Tips for taking essay tests

Keep the following statement in mind next time you take an essay test:
The well-organized individual will usually get the nod over another equally capable person who is disorganized.

Aside from taking notes in class, the type of writing you will be asked to do most often for courses in nearly all disciplines will probably be answering timed essay questions. These essays are really not so different from the ones you write as assignments, except for two significant points: you can't get feedback from a peer or the instructor, and only rarely are you given the chance to do serious revision.

The good news is that, for the most part, understanding and communicating are rewarded more than are mere memorization or repetition of details. To write a successful essay exam, you need, therefore, to be able to recall relevant information and to organize it in a clear way, generating a thesis and building to a conclusion.

Instructors give essay tests to determine whether students can make connections among various ideas, apply course information to new situations, and (most important) demonstrate that they have made the information their own.


12 Tips you should know before taking your next essay test:
Tip 01:
Read the directions carefully. Pay close attention to whether you are supposed to answer all the essays or only a specified amount (i.e. "Answer 2 out of the 3 questions).
Tip 02:
Make sure that you understand what the question is asking you. If you're not, ask your instructor.
Tip 03:
Make sure that you write down everything that is asked of you and more. The more details and facts that you write down, the higher your grade is going to be.
Tip 04:
Budget your time, don't spend the entire test time on one essay.
Tip 05:
If the question is asking for facts, don't give your personal opinion on the topic.
Tip 06:
When writing your essay, try to be as neat as possible, neater papers usually receive higher marks.
Tip 07:
Make an outline before writing your essay. This way your essay will be more organized and fluid. If you happen to run out of time, most instructors will give you partial credit for the ideas that you have outlined.
Tip 08:
Don't write long introductions and conclusions, the bulk of your time should be spent on answering the question(s) asked.
Tip 09:
Focus on one main idea per a paragraph.
Tip 10:
If you have time left at the end, proofread your work and correct any errors.
Tip 11:
Budget your time. If you have an hour to write 3 essays, spend no more than 20 minutes on each essay, then if you have time left over at the end go back and finish any incomplete essays.
Tip 12:
If you aren't sure about an exact date or number, use approximations i.e. "Approximately 5000" or "In the late 17th century."


Want More?
Preparing for an essay test (before the test):
Tip 13:
Begin your preparation by reading your instructor’s course description and syllabus and then writing down whatever assumptions, biases, and teaching objectives are stated or implied in these materials. Determine how the various course topics relate to one another and note any repeated themes. Think about any potential essay questions you can generate from this information and then write them down.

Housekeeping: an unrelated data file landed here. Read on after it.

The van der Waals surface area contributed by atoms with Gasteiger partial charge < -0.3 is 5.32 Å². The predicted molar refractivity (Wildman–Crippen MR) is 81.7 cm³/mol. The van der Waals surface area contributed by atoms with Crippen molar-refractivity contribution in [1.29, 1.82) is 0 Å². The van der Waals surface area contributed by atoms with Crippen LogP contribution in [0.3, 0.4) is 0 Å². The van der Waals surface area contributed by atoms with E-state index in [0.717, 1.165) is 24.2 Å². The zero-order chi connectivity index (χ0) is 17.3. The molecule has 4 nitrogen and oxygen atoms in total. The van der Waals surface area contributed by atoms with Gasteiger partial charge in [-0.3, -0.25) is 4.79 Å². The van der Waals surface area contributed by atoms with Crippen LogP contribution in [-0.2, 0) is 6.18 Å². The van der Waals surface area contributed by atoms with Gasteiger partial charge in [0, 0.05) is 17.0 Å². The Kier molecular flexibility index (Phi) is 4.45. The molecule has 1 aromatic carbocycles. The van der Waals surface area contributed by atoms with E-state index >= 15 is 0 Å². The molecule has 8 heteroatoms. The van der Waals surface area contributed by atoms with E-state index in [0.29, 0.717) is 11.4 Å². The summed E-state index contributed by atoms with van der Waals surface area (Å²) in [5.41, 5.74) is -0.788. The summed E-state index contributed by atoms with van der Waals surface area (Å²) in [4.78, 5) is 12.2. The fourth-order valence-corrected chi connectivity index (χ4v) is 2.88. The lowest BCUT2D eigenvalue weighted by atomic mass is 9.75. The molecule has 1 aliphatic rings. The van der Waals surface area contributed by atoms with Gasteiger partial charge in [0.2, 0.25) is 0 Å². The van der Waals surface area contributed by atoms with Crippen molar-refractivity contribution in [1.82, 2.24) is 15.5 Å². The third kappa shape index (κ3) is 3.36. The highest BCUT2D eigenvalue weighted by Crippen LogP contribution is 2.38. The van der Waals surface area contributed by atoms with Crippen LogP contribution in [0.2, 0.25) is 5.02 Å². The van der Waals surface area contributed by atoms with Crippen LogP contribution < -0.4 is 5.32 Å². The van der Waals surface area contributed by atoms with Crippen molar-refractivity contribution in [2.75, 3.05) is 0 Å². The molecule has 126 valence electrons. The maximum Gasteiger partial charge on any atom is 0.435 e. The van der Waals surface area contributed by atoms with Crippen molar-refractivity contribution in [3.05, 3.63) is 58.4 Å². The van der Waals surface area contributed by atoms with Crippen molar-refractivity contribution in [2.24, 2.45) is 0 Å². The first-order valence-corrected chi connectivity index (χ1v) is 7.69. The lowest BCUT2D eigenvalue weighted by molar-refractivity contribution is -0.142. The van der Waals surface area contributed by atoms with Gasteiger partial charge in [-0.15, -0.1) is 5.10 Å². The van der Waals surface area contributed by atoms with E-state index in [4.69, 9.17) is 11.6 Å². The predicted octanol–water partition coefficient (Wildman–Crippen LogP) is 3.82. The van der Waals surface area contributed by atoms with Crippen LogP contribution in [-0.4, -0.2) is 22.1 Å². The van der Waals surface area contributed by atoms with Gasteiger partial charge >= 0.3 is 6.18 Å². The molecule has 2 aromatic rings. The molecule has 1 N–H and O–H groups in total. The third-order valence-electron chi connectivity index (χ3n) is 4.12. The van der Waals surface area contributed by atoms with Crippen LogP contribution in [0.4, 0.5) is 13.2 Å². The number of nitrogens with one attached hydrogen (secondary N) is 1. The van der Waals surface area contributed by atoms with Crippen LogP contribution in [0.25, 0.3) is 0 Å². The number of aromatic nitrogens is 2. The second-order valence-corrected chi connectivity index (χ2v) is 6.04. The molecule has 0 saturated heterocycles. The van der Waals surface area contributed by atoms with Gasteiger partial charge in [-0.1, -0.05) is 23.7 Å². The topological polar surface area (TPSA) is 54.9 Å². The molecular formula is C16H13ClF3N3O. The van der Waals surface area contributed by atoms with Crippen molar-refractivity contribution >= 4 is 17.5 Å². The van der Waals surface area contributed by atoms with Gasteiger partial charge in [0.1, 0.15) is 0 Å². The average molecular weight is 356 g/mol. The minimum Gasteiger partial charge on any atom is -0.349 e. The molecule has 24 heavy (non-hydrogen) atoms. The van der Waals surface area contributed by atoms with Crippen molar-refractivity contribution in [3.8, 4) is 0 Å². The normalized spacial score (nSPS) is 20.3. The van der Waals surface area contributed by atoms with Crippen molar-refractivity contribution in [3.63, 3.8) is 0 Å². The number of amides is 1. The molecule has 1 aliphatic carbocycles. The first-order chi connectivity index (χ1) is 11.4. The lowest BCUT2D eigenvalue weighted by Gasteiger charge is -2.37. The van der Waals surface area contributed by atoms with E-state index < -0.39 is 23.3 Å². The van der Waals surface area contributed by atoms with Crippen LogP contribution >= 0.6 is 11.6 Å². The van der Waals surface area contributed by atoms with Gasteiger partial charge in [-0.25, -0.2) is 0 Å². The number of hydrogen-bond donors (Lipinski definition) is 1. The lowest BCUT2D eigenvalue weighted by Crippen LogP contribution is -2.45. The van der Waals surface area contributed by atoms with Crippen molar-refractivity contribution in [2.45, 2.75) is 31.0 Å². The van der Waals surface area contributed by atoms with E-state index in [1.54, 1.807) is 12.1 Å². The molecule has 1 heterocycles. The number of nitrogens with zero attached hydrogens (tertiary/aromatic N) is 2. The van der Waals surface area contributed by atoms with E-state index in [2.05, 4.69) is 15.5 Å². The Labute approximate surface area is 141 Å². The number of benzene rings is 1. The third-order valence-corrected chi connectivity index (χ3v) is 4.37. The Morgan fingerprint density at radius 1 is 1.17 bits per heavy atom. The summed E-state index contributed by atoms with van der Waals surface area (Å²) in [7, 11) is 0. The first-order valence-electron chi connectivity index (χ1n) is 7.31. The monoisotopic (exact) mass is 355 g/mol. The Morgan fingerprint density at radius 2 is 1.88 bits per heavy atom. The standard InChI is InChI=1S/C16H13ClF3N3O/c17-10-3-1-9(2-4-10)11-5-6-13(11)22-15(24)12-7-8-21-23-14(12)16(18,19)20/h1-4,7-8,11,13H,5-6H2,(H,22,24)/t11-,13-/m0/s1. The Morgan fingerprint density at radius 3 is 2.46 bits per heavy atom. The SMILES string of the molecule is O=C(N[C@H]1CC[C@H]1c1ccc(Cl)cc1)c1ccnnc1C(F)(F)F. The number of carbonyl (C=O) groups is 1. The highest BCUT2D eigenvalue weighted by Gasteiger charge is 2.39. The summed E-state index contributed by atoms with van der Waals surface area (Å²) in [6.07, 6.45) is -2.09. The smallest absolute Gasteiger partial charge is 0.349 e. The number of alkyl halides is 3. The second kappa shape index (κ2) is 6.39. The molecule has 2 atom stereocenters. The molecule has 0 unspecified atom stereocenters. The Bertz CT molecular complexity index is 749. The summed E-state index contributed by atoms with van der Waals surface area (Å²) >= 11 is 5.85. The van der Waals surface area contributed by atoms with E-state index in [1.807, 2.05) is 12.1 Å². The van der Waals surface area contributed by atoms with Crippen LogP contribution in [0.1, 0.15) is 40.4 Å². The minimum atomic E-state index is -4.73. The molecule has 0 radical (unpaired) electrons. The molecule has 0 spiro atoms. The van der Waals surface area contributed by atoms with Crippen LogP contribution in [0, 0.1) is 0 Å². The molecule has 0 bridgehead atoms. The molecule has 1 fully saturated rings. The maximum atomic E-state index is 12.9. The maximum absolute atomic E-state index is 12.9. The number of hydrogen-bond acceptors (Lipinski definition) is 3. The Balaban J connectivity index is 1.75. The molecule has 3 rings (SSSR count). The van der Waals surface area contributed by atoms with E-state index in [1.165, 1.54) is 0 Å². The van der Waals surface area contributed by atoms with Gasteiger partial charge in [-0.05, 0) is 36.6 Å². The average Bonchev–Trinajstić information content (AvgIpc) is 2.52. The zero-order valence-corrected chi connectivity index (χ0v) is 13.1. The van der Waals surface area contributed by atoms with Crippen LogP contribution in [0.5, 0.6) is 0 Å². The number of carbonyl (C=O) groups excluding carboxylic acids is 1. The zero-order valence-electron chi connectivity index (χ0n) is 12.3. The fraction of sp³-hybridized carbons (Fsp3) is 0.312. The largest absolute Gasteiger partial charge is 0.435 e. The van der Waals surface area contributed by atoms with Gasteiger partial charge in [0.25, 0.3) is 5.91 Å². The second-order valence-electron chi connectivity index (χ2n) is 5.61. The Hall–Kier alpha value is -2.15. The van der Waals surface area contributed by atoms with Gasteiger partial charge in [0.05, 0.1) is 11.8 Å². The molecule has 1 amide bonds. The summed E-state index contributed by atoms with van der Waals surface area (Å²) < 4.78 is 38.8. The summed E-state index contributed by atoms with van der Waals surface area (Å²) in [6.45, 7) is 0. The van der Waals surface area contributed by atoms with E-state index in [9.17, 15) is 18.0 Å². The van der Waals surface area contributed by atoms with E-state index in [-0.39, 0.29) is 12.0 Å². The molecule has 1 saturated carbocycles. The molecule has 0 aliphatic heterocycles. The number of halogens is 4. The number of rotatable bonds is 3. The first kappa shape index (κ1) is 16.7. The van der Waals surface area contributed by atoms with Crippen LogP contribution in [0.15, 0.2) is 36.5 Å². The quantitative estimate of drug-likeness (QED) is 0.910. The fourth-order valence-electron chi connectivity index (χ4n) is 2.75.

Tip 14:
Read assignments and listen to lectures and discussions with the purpose of determining how the course content supports the major themes and answers the major questions you have generated from the course description and syllabus. Modify and refine these themes and questions throughout the course as you gain additional information.
Tip 15:
At some point prior to the test - preferably a week or two before - quickly look over your notes and the chapter headings from your readings. From this overview, generate a list of major topics for the course material covered. For each major topic, create a summary sheet of all the relevant factual data that relates to that topic. (See the "Taking Tests - General Tips" for more information about summary sheets).
Tip 16:
In addition to learning the factual material, determine any logical relationships among topics. These relationships are often predictive of essay test questions. For example, if in a history course, you find that two political movements are noticeably similar, then your instructor may very well ask you to compare and contrast the two movements. Generate a list of possible essay questions and consider setting up and answering as many of these questions as time permits.


Taking an essay test (during the test):
Before you write:
Tip 17:
Read all essay questions before you start to write. As ideas and examples come to you, jot them down on scratch paper or on the back of the test so that you won’t clutter your mind trying to remember everything.
Tip 18:
Budget your time according to the point value of each question, allowing time for proof-reading and any unexpected emergencies (such as taking longer than you expected on a question or going blank for a while).
Tip 19:
As you read the questions, underline key words (e.g., compare, explain, justify, define) and make sure you understand what you are being asked.
Tip 20:
Begin with the questions that seem easiest to you. This procedure reduces anxiety and facilitates clear thinking.
Tip 21:
Before actually writing, determine the relationship implied by the question, even if the key word or words do not express a specific relationship. For example, if you were given the following question, "The Progressive Movement was a direct response to the problems of industrialization. Discuss.", you might narrow your response to a more specific cause/effect relationship like the following: "What were the problems of industrialization that caused a response that we label the Progressive Movement?"
Tip 22:
After determining the relationship implied by the question, picture the relationship by creating a chart or matrix of the related elements. Be sure to separate general issues you wish to bring up from supporting details and examples. Once this framework for your ideas has been created, generate as many ideas as you can within the allotted time to fill in the categories you have established.